“For the umpteenth time, and for goodness sake,” I used to tell our regular diners much to their astonishment, “there’s no such thing as Singapore Noodles.” What IS Singapore Noodles then, and why would it be on so many Chinese takeaway menus in the world? One personal theory is that one would be hard pressed to find any other place in the world that offers noodle dishes more varied than Singapore itself.
Speaking of ‘Singapore Noodles’, a long time ago (we recall with deep affection, the days we had lost our minds) after moving to Australia for about seven years, we decided to embark on another one of our maverick adventures, which involved throwing not only every caution to the wind but emptying every pocket we had.
Rather than ‘be entertained’ (i.e. passive state individuals with ‘itchy posteriors’ consider to be), our idea of fun was to receive pleasure afforded by the crazy act of starting a restaurant serving up a Singaporean menu. With no prior restaurant experience, it was also our most epic attempt at ‘living dangerously’ while abroad. It remains to this day the boldest way we’ve ever expressed reverence and affection for the Singapore we were born and raised in.
When we opened the doors of our once-restaurant, Barang, in 2007, we were somehow raptured with the dream of introducing Australian diners in Brisbane to a new world of authentic Singaporean cuisine — a world they didn’t know and took time to appreciate.
It was too bad that back then, the now highly successful television program franchise, Masterchef, had not yet aired and unless they had ever visited Singapore, Chilli Crabs sounded rather exotic to the typical Australian. Such was the oblivious state of our local Brisbane dining scene before the first Asian Masterchef winner Poh Ling Yeow piqued curious interest in alternative kinds of ‘Southeast Asian’ (Poh had a Malaysian heritage) cuisine. You could probably credit Poh for the sudden surge of excitement in our kind of food and for whetting Aussie palates to hanker after other Southeast Asian tastes beyond Thai and Vietnamese offerings.
Without any predecessors to pave the way in bringing an authentic Singaporean menu to Brisbane locals, Barang was a labour of love, no less. It was our best effort at the time to bridge cultures and to showcase the home we miss, ladle by ladle and plate by plate. We offered casual dining for a less intimidating ambience to savour authentic Singaporean-style Laksa and Singapore-style (not Malaysian) Nasi Lemak in the most approachable and accessible manner.
Passionate foodie Katherine Ngoi on her biggest culinary adventure in Brisbane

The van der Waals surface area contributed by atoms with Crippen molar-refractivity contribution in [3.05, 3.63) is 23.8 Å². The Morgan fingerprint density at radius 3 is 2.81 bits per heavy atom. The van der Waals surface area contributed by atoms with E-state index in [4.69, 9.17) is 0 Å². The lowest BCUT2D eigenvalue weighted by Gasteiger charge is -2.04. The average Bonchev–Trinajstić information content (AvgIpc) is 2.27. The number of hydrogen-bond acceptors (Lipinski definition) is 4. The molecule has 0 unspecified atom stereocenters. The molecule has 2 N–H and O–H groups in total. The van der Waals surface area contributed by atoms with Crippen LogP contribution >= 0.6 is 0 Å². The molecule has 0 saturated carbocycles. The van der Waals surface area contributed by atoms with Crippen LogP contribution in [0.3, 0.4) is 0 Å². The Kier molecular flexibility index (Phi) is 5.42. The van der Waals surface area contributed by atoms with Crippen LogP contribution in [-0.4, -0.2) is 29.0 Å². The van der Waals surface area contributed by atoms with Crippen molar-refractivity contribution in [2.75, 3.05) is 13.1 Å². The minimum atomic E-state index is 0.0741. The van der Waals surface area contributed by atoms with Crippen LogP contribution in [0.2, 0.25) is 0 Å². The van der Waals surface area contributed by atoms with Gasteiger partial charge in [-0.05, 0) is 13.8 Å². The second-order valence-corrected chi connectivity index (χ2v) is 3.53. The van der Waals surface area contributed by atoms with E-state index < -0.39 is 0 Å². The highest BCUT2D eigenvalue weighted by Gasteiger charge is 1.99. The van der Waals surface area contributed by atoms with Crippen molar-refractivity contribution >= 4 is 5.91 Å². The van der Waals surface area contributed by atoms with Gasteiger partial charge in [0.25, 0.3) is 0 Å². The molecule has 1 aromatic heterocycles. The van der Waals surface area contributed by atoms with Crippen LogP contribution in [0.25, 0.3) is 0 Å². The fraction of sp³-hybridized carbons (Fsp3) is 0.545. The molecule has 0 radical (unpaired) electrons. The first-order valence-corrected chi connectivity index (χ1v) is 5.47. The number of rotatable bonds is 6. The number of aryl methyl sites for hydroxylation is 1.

On hindsight, our little humble restaurant was perhaps our most memorable act of ambassadorship, rather like playing the diplomatic Singaporean host at a nightly dinner party. Our diners came armed with varied motivations. Those new to our foreign-sounding dishes had come anticipating a culinary adventure and those who knew our dishes from the core of their hearts had come to savour the tastes of home they craved.
Each night as we set the tables, polished the wine glasses and lit the flickering tea lights, we were aware that ours was a nightly theatrical spectacle, and not just food service. Barang was a vehicle (by way of food tasting) to transport diners to our tiny red dot via a magic carpet. We saw ourselves as not merely a food establishment but really as tour guides taking visitors vicariously to our metropolis, where concrete high-rise meets greenery and bamboo, and where the crossroads of fusion food collide yet harmoniously reside. We often tell our diners they could call our food a glorified wok; a true taste of multiculturalism, and that was exactly what Singapore food represents.
It wasn’t enough to just simply cook. We had to take pride to do it well enough to pay homage to where we hail from. To the local diners (‘yiv-ne’er-been-ta-Singapore-mate?’) our food was as foreign as it was exotic. Even our keropok (fried crispy prawn crackers) seemed to intoxicate the Brissie locals as they were described as ‘having a real crunch and bite with the true taste of prawns’ (hah; extracted from one of our food reviews). You see, they were more accustomed to those insipid, soft and chewy pink chips that come packaged in cellophane bags at typical Chinese takeaways masquerading as ‘prawn crackers’.